It’s the end of the year with the new one just around the corner. We may face that with different degrees of optimism or pessimism depending on our circumstances and worldview. For Hanif Kureishi it’s particularly bittersweet, alive and writing, but with a sense of self that has been ‘completely eradicated’ by the fall he suffered just over a year ago.
He guest edited the popular BBC Radio 4 Today programme on Boxing Day, exactly a year since his devastating accident. He spoke honestly about the difficulties he has faced through months of hospital treatment:
You realise quite quickly that your body doesn’t belong to you any more … that you are changed, washed, poked and prodded by nurses and doctors, random people all the time.
You give up any sense of privacy: of your body, of your mind, of your soul, of anything about you … it’s completely eradicated.
Almost completely paralysed, he now has to dictate his writing, mainly to his son, who does the writing for him, whereas he used to sit for hours at his own desk:
I had to find a completely new way to write; I can’t sit at my desk for hours … I can’t use my hands, I can’t use a pen. So I just have to say it.
It’s not hard to understand how that change has been debilitating for an independent, radical thinker and writer. It’s reminiscent of Jean-Dominique Bauby’s book, The Diving Bell and the Butterfly, written after a stroke and a 20-day coma. That book was written by Bauby blinking his left eyelid to choose letters on a screen to choose letters.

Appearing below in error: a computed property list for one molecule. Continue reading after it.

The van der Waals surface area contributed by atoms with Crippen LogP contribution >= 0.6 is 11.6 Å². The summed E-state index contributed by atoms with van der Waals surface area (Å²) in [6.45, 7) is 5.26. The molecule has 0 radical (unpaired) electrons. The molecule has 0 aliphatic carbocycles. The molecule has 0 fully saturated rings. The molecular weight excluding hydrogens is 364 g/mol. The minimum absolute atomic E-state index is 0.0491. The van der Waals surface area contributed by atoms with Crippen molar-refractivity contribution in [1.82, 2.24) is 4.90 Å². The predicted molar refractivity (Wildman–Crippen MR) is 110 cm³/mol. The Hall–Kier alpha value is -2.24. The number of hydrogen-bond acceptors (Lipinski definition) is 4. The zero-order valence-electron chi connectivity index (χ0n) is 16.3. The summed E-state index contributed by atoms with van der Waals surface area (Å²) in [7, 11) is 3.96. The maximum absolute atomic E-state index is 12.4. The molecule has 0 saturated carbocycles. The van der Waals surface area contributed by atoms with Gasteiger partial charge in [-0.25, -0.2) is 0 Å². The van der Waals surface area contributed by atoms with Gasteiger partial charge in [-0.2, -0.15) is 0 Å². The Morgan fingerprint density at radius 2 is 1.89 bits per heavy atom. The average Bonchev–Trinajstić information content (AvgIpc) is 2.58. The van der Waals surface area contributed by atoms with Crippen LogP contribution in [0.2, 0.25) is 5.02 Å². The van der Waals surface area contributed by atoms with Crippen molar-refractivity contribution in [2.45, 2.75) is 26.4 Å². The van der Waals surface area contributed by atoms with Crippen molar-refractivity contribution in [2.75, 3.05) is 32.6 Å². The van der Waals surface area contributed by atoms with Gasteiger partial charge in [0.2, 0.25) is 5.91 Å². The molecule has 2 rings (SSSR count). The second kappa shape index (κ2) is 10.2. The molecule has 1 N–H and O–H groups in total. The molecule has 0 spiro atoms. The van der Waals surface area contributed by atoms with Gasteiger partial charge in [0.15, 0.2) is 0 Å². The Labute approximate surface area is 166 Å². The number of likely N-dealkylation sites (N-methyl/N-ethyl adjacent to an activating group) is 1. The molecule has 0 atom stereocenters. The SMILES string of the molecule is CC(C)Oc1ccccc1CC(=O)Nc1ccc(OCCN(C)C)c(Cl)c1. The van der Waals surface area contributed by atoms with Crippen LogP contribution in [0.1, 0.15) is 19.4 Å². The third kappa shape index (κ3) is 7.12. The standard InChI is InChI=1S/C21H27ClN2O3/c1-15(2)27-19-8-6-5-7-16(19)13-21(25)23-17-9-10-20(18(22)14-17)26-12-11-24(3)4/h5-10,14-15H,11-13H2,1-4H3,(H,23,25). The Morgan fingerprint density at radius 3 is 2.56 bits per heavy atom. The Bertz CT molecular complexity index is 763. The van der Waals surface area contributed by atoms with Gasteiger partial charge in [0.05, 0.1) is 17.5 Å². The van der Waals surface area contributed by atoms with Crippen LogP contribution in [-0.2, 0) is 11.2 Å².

At least Kureishi can talk freely, but it is clearly still a great struggle, as is demonstrated in this article from The Independent following his radio appearance, much of which was recorded in hospital.
My Beautiful Laundrette
It was the film of his screenplay My Beautiful Laundrette which really launched Kureishi into the public consciousness. Televised in 1985, it broke all kind of taboos because it did not just portray a homosexual relationship, but showed an interracial one. At a time of the Thatcher Conservative government, with tensions about immigration and oppression of homosexuality, it was a radical film to put on television. By turns funny, moving and violent, it focuses on the Pakistani community in London, developing both legal and illegal businesses while under attack from right-wing racists. It features a very young Daniel Day-Lewis in one of the lead roles.
One of the key features of the film is that, despite his racial sympathies, Kureishi’s portrayal of the British Pakistani community is honest and avoids easy assumptions. In this article, journalist Kenan Malik argues that Kureishi’s work ‘helped liberate British Asians from their imposed identities’, where those identities we imposed by themselves or by British attitudes to them.
Kureishi himself commented on the contrary reactions to his work:
Islamic critics would say, ‘You shouldn’t wash dirty linen in public’. And the left would say, ‘You should not attack minority communities’.” These are sentiments that have only strengthened in the years since.
You can read more about Hanif Kureishi, his work and the critical response on the British Council site.
And here you can keep up with his writing from hospital and since, The Kureishi Chronicles.